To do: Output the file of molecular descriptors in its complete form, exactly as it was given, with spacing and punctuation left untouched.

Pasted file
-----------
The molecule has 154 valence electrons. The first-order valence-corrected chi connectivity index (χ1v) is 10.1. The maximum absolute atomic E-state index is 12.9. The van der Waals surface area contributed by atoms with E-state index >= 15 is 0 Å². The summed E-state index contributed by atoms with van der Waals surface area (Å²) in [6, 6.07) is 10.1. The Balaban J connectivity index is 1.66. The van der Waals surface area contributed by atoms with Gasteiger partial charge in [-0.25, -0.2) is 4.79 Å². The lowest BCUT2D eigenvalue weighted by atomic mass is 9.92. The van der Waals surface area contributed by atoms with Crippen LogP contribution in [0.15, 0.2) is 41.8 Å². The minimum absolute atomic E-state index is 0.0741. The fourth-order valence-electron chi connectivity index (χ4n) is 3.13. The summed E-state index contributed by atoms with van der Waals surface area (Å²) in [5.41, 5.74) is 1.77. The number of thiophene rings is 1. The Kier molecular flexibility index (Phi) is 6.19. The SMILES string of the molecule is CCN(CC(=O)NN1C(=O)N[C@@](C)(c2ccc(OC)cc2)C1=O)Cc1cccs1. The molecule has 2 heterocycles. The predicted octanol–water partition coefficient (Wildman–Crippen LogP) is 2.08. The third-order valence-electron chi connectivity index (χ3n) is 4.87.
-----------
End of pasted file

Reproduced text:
The molecule has 154 valence electrons. The first-order valence-corrected chi connectivity index (χ1v) is 10.1. The maximum absolute atomic E-state index is 12.9. The van der Waals surface area contributed by atoms with E-state index >= 15 is 0 Å². The summed E-state index contributed by atoms with van der Waals surface area (Å²) in [6, 6.07) is 10.1. The Balaban J connectivity index is 1.66. The van der Waals surface area contributed by atoms with Gasteiger partial charge in [-0.25, -0.2) is 4.79 Å². The lowest BCUT2D eigenvalue weighted by atomic mass is 9.92. The van der Waals surface area contributed by atoms with Crippen LogP contribution in [0.15, 0.2) is 41.8 Å². The minimum absolute atomic E-state index is 0.0741. The fourth-order valence-electron chi connectivity index (χ4n) is 3.13. The summed E-state index contributed by atoms with van der Waals surface area (Å²) in [5.41, 5.74) is 1.77. The number of thiophene rings is 1. The Kier molecular flexibility index (Phi) is 6.19. The SMILES string of the molecule is CCN(CC(=O)NN1C(=O)N[C@@](C)(c2ccc(OC)cc2)C1=O)Cc1cccs1. The molecule has 2 heterocycles. The predicted octanol–water partition coefficient (Wildman–Crippen LogP) is 2.08. The third-order valence-electron chi connectivity index (χ3n) is 4.87.